Saturday, February 1, 2014

For Better or Worse

Tonight's baking endeavor is corn bread. I've never made it before, and it's currently in the oven as I type this, so hopefully it turns out alright. Now-hubby and I are going over to podcast guy's house for a Superbowl slash board game slash possible sexytimes party on Sunday, and I volunteered to bring the corn bread. Two reasons for this.

1. I really like corn bread, so if it turns out well, it will be nice to know I can make it for myself if I want.
2. I feel it's always a good idea to bring something to a party, and as they're already making chili, I thought cornbread would be a good accompaniment.

So, as I have a bit of time and need to keep my mind off whether my corn bread will be good or not, I'm here to regale you all with my thoughts on "better" and "worse."

Both of these terms are comparative. i.e. something is inherently "better" or "worse" than something else. Like many things that get compared in life, the judgement winds up being subjective. What's "better" for one person might be "worse" for somebody else. (Thinking about my corn bread, I certainly hope it's not anybody's "worst," but I also doubt it will be the "best" anybody's ever had.)

Making comparative judgement calls when it comes to human beings is hilarious fun (read: actually a great cause of mind-fuckery). There are 3 main variations. (Anybody else noticing that these "list" type entries always seem to have 3 items? It's the fucking magic number, folks.)

Also, that video is exactly 3 minutes long.

Anyway. I did seriously have something to say about comparative bullshit within relationships. Commence.

1. Comparing yourself to others

The green-eyed monster idea. In relationships it takes a specific form beyond, "I wish I had that thing that other person has" to, "I wish I had that thing that other person has, because for some reason my significant other is paying attention to that thing and it makes me feel even more insecure about not having it." I'm guilty of it sometimes. This one is a pretty severe mental hurdle to get over because it's tied so closely to self-image. I'm not saying that you have to be the most confident person in the world. Only that I've found it helpful to at least admit that I'm not the most confident person in the world, and that sometimes it's helpful to get a little extra reassurance. "Yes, that person has that thing, but you have plenty of things that I also really like."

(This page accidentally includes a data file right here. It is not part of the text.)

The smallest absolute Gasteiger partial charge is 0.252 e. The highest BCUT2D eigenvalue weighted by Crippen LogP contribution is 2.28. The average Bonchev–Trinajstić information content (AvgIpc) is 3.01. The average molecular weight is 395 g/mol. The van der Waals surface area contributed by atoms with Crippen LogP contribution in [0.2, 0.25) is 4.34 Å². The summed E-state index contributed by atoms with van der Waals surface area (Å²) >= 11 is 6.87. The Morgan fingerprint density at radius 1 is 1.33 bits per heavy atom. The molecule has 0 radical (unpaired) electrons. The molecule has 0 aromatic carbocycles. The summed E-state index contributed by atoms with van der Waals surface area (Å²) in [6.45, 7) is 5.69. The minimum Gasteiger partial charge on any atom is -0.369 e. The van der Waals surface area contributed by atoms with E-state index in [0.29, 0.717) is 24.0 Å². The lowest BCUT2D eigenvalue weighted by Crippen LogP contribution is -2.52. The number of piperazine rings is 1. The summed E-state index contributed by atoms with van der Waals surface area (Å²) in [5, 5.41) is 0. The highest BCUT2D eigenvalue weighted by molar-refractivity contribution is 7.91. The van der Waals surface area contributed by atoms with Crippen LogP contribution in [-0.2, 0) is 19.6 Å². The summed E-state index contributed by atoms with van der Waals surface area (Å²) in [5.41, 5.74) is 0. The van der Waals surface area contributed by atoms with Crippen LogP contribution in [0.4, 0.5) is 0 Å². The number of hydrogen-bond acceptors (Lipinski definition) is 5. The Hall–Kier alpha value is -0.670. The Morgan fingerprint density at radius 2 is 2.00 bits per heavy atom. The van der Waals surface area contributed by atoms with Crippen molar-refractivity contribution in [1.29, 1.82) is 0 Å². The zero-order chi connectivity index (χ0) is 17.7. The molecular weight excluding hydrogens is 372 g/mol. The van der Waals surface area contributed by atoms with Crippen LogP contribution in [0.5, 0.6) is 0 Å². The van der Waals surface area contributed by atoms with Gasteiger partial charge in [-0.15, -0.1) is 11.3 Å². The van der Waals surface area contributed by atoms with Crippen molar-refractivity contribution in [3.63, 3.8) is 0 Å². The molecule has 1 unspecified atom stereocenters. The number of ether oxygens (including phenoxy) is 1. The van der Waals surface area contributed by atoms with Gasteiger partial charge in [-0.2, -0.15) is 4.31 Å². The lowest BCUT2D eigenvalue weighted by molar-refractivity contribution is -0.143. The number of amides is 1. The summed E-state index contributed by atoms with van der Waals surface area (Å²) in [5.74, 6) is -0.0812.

2. Comparing your partner to other people

This one plays out a lot in standard narrative love stories. Two people will be in a relationship and you can just tell it's not working between them. Nothing super serious like they're physically abusive towards each other or they're antagonistically fighting all the time. Just...little stupid stuff like he likes to play video games and she doesn't really care about video games.

Then he'll go shopping one day for the brand new video game and there'll be this girl in the store aisle with him. They'll both reach for the last copy of the video game box, and their hands will touch, and it will just be fucking true love from that point forward.

It can be more benign than that. And cross-gender. "All my guy friends understand that I like video games? Why can't you get it?" It becomes less about variant, albeit completely valid interests and more about proving a point about how you're somehow not supposed to get along with the person you're in a relationship with. Like, it's nice to have them around because they help you feel less lonely, but ultimately they're just in an endless competition to measure up to some pre-set standard that's been set even before you met them.

This can get difficult in polyamory or open relationships, because with multiple partners comes inevitable comparisons. The relationship I have with Now-hubby is very different than the relationship I have with Frisbee. We have different conversations, we have different interests together, we have different types of sex. The tricky part is trying not to qualify any of it as necessarily "better" or "worse." The really nice part is if I'm looking for a particular kind of what-have-you in my life, there are multiple options out there for getting that need met.

3. Comparing what you have with what you think you need

Sort of related to 1 and 2, but in it's own separate realm. It takes a bit of who you think you should be from 1, adds in that list of requirements for your partner in 2, and then blows up a huge shit bomb of "well, now what the fuck do I do because I'm supposed to be happy."

Somewhere in monogamous land there's also comparisons that get made when the "future perfect spouse" list can't be fully checked off, but there are at least a few really good qualities even though the rest of them might be shit. For example, concession for really good sex even though the emotional instability of said partner makes you want to set your brain on fire. Or concession for a really good sense of humor even though you'd rather your g-spot got tickled than your funny bone.

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